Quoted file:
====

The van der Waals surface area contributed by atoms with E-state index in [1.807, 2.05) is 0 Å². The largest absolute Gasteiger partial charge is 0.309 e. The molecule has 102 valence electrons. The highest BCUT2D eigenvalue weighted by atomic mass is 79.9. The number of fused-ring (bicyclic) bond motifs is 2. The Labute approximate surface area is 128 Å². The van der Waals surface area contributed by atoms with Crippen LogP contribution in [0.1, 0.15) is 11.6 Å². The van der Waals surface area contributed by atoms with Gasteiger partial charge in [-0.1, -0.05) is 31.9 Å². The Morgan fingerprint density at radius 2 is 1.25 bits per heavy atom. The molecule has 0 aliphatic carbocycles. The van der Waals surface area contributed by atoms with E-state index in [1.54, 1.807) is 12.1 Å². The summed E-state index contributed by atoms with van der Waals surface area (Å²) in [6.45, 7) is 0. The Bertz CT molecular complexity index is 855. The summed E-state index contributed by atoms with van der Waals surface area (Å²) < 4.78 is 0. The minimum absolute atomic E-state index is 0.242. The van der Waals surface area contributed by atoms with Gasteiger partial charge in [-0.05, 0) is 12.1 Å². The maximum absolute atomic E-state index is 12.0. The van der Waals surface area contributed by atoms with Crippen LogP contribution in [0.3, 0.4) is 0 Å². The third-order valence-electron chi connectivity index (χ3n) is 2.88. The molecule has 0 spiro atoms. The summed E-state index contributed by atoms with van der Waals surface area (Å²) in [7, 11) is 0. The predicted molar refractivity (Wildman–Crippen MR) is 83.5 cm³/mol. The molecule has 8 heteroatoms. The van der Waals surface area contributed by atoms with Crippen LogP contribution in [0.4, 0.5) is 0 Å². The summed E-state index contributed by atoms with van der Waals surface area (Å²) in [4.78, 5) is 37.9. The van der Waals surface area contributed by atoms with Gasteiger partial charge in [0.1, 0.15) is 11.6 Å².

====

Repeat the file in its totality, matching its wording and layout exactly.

The van der Waals surface area contributed by atoms with E-state index in [1.807, 2.05) is 0 Å². The largest absolute Gasteiger partial charge is 0.309 e. The molecule has 102 valence electrons. The highest BCUT2D eigenvalue weighted by atomic mass is 79.9. The number of fused-ring (bicyclic) bond motifs is 2. The Labute approximate surface area is 128 Å². The van der Waals surface area contributed by atoms with Crippen LogP contribution in [0.1, 0.15) is 11.6 Å². The van der Waals surface area contributed by atoms with Gasteiger partial charge in [-0.1, -0.05) is 31.9 Å². The Morgan fingerprint density at radius 2 is 1.25 bits per heavy atom. The molecule has 0 aliphatic carbocycles. The van der Waals surface area contributed by atoms with E-state index in [1.54, 1.807) is 12.1 Å². The summed E-state index contributed by atoms with van der Waals surface area (Å²) in [6.45, 7) is 0. The Bertz CT molecular complexity index is 855. The summed E-state index contributed by atoms with van der Waals surface area (Å²) < 4.78 is 0. The minimum absolute atomic E-state index is 0.242. The van der Waals surface area contributed by atoms with Gasteiger partial charge in [-0.05, 0) is 12.1 Å². The maximum absolute atomic E-state index is 12.0. The van der Waals surface area contributed by atoms with Crippen LogP contribution in [0.3, 0.4) is 0 Å². The third-order valence-electron chi connectivity index (χ3n) is 2.88. The molecule has 0 spiro atoms. The summed E-state index contributed by atoms with van der Waals surface area (Å²) in [7, 11) is 0. The predicted molar refractivity (Wildman–Crippen MR) is 83.5 cm³/mol. The molecule has 8 heteroatoms. The van der Waals surface area contributed by atoms with Crippen LogP contribution in [0.4, 0.5) is 0 Å². The summed E-state index contributed by atoms with van der Waals surface area (Å²) in [4.78, 5) is 37.9. The van der Waals surface area contributed by atoms with Gasteiger partial charge in [0.1, 0.15) is 11.6 Å².